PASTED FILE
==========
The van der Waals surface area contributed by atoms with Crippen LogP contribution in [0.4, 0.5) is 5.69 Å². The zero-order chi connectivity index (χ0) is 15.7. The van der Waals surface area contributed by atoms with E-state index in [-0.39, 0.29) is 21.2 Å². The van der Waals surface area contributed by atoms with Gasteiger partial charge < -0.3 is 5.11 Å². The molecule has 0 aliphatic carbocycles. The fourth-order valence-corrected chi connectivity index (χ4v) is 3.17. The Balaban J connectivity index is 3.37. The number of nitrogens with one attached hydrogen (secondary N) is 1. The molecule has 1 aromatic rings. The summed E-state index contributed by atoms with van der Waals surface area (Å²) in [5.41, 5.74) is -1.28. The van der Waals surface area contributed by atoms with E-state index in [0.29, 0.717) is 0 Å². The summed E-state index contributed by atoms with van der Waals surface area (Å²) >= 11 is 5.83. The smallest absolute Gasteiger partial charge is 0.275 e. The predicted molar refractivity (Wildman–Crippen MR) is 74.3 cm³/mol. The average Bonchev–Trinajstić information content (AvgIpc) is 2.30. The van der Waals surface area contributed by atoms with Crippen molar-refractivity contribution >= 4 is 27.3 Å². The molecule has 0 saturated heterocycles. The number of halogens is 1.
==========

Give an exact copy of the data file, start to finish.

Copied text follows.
The van der Waals surface area contributed by atoms with Crippen LogP contribution in [0.4, 0.5) is 5.69 Å². The zero-order chi connectivity index (χ0) is 15.7. The van der Waals surface area contributed by atoms with E-state index in [-0.39, 0.29) is 21.2 Å². The van der Waals surface area contributed by atoms with Gasteiger partial charge < -0.3 is 5.11 Å². The molecule has 0 aliphatic carbocycles. The fourth-order valence-corrected chi connectivity index (χ4v) is 3.17. The Balaban J connectivity index is 3.37. The number of nitrogens with one attached hydrogen (secondary N) is 1. The molecule has 1 aromatic rings. The summed E-state index contributed by atoms with van der Waals surface area (Å²) in [5.41, 5.74) is -1.28. The van der Waals surface area contributed by atoms with E-state index in [0.29, 0.717) is 0 Å². The summed E-state index contributed by atoms with van der Waals surface area (Å²) >= 11 is 5.83. The smallest absolute Gasteiger partial charge is 0.275 e. The predicted molar refractivity (Wildman–Crippen MR) is 74.3 cm³/mol. The average Bonchev–Trinajstić information content (AvgIpc) is 2.30. The van der Waals surface area contributed by atoms with Crippen molar-refractivity contribution >= 4 is 27.3 Å². The molecule has 0 saturated heterocycles. The number of halogens is 1.